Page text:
After more than four hours of debate stretching well past midnight, the somewhat torn council voted 5-4, with Vice Mayor Sid Espinosa and council members Karen Holman, Greg Schmid and Yiaway Yeh dissenting, to examine the economic and environmental implications of an anaerobic-digestion facility that would turn compost, food waste and sewer sludge into energy.
The proposal faced heated opposition from conservationists who urged the council not to put a waste-processing facility in Byxbee Park, which lies at the east end of Embarcadero Road.
The city's current composting operation is located at a landfill in Byxbee Park. But the landfill is scheduled to close in 2012, at which time the land it occupies is set to revert to dedicated parkland. Palo Alto voters would have to approve using the land for composting before anything is built on it.
Councilman Larry Klein, who proposed funding the new feasibility study and the accompanying Environmental Impact Report, called the composting debate a difficult one, with "people of good will on both sides." He said he'd be troubled to do anything that hurt Byxbee Park. But he also said he was concerned about the planet his grandson would be inheriting.
"We have the opportunity to create a facility that would not only be beneficial for our community in a variety of ways but can also serve as an example to other communities," Klein said. "There's a great deal of urgency that we move. We cannot delay all these things because I think we're running out of time."
On Monday night, the council heard from both sides of the debate, though most spoke in favor of the new facility. A coalition of more than 300 environmentalists, including Walt Hays, David Coale and former Mayor Peter Drekmeier, had lobbied the council to fund the feasibility study.
Drekmeier estimated that the waste-to-energy facility could bring the city $1 million in revenues every year, along with additional funds the city could bring in, in tipping fees for hauling local waste.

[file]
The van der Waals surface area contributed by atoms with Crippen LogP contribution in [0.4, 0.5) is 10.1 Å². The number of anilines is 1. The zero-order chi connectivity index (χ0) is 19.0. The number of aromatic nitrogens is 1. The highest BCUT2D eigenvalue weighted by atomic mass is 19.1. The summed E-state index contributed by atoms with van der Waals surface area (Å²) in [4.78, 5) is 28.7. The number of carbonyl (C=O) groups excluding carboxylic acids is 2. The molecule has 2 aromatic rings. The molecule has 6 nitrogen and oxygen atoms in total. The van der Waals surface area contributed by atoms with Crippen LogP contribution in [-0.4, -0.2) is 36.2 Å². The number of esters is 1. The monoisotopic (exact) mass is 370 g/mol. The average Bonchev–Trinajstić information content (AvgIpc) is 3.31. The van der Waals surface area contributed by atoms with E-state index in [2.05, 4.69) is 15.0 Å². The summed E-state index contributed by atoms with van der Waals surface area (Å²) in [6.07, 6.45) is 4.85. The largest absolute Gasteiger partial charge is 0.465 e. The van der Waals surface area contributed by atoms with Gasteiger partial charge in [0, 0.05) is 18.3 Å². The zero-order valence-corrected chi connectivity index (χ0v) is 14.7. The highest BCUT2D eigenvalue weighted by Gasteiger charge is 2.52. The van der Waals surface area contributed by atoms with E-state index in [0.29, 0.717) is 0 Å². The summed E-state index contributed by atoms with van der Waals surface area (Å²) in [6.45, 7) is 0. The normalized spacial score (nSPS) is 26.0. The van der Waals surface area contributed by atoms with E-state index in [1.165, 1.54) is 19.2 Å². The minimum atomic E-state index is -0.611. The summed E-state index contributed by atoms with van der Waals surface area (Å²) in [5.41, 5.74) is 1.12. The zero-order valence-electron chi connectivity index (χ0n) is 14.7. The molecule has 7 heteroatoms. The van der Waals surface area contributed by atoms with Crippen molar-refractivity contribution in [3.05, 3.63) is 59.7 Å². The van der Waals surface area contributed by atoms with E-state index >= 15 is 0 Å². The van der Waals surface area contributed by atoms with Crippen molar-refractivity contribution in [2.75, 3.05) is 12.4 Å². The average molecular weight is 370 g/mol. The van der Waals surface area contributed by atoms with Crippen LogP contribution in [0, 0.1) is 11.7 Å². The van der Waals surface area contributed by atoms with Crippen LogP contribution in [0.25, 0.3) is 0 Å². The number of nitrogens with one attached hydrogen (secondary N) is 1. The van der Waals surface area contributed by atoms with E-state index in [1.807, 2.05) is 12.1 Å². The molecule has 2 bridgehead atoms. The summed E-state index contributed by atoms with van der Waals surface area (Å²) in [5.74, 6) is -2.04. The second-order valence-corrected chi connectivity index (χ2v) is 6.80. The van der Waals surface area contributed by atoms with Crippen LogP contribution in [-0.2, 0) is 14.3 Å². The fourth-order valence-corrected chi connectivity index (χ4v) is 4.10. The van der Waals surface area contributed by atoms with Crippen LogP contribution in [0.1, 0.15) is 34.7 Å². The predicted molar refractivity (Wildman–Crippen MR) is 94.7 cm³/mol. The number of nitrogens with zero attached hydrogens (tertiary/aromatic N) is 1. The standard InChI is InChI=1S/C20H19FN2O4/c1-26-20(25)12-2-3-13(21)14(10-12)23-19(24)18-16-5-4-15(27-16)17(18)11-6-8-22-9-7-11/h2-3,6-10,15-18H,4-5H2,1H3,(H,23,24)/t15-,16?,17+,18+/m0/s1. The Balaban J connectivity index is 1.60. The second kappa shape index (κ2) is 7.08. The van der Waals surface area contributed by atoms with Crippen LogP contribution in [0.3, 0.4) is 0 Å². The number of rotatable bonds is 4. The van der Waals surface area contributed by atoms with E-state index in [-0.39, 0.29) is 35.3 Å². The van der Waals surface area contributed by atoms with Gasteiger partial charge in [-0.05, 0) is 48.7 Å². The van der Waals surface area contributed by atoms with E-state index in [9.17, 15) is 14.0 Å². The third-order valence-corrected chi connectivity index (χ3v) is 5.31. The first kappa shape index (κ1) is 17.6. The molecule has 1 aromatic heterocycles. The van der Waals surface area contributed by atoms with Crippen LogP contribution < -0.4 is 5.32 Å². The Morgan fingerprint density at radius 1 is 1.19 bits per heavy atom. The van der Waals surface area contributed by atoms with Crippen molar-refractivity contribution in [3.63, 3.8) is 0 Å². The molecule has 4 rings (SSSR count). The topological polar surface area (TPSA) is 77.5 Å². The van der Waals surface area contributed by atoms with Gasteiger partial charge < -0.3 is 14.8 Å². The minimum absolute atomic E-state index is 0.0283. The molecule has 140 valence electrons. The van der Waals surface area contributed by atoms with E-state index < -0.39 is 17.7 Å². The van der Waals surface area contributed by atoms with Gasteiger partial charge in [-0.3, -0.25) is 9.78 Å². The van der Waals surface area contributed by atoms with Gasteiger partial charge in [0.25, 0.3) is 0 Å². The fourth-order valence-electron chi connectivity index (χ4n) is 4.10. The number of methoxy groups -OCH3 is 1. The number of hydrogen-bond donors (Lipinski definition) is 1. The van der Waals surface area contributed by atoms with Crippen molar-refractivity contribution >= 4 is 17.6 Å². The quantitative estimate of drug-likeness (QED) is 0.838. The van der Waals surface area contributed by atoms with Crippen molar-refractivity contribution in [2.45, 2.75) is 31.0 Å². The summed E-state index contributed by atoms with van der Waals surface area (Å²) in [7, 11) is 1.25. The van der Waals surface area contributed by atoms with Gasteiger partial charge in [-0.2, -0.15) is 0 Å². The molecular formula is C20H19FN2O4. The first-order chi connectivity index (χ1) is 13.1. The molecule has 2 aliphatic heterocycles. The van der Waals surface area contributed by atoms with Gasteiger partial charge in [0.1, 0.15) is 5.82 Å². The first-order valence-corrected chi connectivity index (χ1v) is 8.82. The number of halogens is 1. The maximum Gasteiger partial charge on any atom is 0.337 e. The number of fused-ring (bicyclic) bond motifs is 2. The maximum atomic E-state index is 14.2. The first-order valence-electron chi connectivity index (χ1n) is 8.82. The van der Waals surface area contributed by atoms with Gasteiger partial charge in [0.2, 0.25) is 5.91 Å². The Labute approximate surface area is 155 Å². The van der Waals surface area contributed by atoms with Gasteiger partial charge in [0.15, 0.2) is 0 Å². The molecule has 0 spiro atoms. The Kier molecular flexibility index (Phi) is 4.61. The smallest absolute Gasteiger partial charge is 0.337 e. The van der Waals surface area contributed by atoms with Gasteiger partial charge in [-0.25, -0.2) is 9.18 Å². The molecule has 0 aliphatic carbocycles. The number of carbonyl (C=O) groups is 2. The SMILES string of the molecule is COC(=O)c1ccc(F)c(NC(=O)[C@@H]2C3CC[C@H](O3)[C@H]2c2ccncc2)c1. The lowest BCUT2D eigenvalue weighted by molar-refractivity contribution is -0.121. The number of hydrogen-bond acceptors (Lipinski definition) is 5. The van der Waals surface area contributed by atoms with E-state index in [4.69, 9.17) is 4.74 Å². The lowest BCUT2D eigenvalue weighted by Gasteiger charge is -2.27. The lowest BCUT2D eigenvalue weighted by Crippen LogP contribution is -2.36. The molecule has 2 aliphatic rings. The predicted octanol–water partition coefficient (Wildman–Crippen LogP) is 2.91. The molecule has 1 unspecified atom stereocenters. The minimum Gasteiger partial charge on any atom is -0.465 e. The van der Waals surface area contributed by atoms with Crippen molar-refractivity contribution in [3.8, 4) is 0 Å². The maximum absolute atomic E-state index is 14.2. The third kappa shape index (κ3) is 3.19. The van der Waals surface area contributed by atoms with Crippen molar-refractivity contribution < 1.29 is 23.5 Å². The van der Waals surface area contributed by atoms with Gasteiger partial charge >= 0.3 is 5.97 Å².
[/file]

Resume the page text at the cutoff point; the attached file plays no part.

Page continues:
"This is a case where we can do right now what's great for the environment that's also great for our economy," Drekmeier said.
Conservationists Emily Renzel and Enid Pearson both urged the council to proceed with the current Byxbee Park plan and to turn down the new composting idea.
"In this economic climate, it's unthinkable to saddle Palo Alto with multi-million dollar, speculative project."
The council was also split, with Espinosa and Schmid backing a staff recommendation to defer spending money on studies until the city identifies land other than Byxbee Park for a new composting facility. Espinosa said he favored a "regional" solution to the composting dilemma.
"Let's be clear, this is a major industrial project that in my opinion should be located in an industrial area and not in a park," Espinosa said.
Public Works staff said the city has been talking with GreenWaste, the company that collects Palo Alto's waste, about possibly sending the city's compost to a new biogas facility the company plans to open in San Jose. Public Works Director Glenn Roberts said another company, Harvest Power, is also planning to build an anaerobic-digestion facility in the Bay Area.
In a motion separate from the one directing staff to conduct the feasibility study, Holman proposed that staff continue pursuing regional solutions for composting. That motion also passed 5-4, with Klein, Burt, Shepherd and Price dissenting.
The city's decision resurrects the most ambitious proposal developed last year by a citizen group known as the Compost Blue Ribbon Task Force. The members had spent months analyzing various composting technologies and identifying possible sites for a new facility.
The task force recommended processing compost in aerated static piles as an interim solution and ultimately building an anaerobic-digestion facility.
Under the proposed timeline, the report would be completed and certified in May 2012. Voters would then decide in November 2012 whether to undedicate the parkland so it could be used for the new waste-to-energy plant.
The city would still need to spend several years acquiring the necessary permits and completing more environmental reports. If all were to go according to the plan, the new plant would be built around 2017.